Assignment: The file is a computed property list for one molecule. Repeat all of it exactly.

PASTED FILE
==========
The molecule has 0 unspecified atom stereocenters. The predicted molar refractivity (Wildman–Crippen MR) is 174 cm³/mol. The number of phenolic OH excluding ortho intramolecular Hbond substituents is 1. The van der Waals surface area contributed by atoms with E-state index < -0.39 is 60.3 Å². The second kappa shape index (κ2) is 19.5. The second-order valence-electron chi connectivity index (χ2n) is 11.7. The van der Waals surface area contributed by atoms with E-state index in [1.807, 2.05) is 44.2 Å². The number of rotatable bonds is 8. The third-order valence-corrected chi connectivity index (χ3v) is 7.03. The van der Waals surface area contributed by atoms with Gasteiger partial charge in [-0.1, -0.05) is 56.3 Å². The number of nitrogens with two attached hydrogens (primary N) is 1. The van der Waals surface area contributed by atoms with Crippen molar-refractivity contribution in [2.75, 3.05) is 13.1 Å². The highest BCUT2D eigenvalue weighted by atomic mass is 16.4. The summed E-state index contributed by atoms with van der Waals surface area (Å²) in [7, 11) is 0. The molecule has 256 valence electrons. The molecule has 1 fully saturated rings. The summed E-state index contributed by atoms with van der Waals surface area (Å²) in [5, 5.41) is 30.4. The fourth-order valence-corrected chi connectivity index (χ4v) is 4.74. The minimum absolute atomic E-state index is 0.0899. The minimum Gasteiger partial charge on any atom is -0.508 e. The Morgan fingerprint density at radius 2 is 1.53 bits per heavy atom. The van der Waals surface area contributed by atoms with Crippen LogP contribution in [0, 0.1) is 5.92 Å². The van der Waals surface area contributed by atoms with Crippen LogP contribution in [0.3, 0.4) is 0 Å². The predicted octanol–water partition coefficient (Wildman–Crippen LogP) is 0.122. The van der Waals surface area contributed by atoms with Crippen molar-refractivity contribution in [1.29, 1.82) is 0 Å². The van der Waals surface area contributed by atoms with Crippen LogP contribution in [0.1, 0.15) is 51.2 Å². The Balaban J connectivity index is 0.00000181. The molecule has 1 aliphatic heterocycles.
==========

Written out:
The molecule has 0 unspecified atom stereocenters. The predicted molar refractivity (Wildman–Crippen MR) is 174 cm³/mol. The number of phenolic OH excluding ortho intramolecular Hbond substituents is 1. The van der Waals surface area contributed by atoms with E-state index < -0.39 is 60.3 Å². The second kappa shape index (κ2) is 19.5. The second-order valence-electron chi connectivity index (χ2n) is 11.7. The van der Waals surface area contributed by atoms with E-state index in [1.807, 2.05) is 44.2 Å². The number of rotatable bonds is 8. The third-order valence-corrected chi connectivity index (χ3v) is 7.03. The van der Waals surface area contributed by atoms with Gasteiger partial charge in [-0.1, -0.05) is 56.3 Å². The number of nitrogens with two attached hydrogens (primary N) is 1. The van der Waals surface area contributed by atoms with Crippen molar-refractivity contribution in [2.75, 3.05) is 13.1 Å². The highest BCUT2D eigenvalue weighted by atomic mass is 16.4. The summed E-state index contributed by atoms with van der Waals surface area (Å²) in [7, 11) is 0. The molecule has 256 valence electrons. The molecule has 1 fully saturated rings. The summed E-state index contributed by atoms with van der Waals surface area (Å²) in [5, 5.41) is 30.4. The fourth-order valence-corrected chi connectivity index (χ4v) is 4.74. The minimum absolute atomic E-state index is 0.0899. The minimum Gasteiger partial charge on any atom is -0.508 e. The Morgan fingerprint density at radius 2 is 1.53 bits per heavy atom. The van der Waals surface area contributed by atoms with Crippen LogP contribution in [0, 0.1) is 5.92 Å². The van der Waals surface area contributed by atoms with Crippen LogP contribution in [0.3, 0.4) is 0 Å². The predicted octanol–water partition coefficient (Wildman–Crippen LogP) is 0.122. The van der Waals surface area contributed by atoms with Crippen molar-refractivity contribution in [1.29, 1.82) is 0 Å². The van der Waals surface area contributed by atoms with Crippen LogP contribution in [0.1, 0.15) is 51.2 Å². The Balaban J connectivity index is 0.00000181. The molecule has 1 aliphatic heterocycles.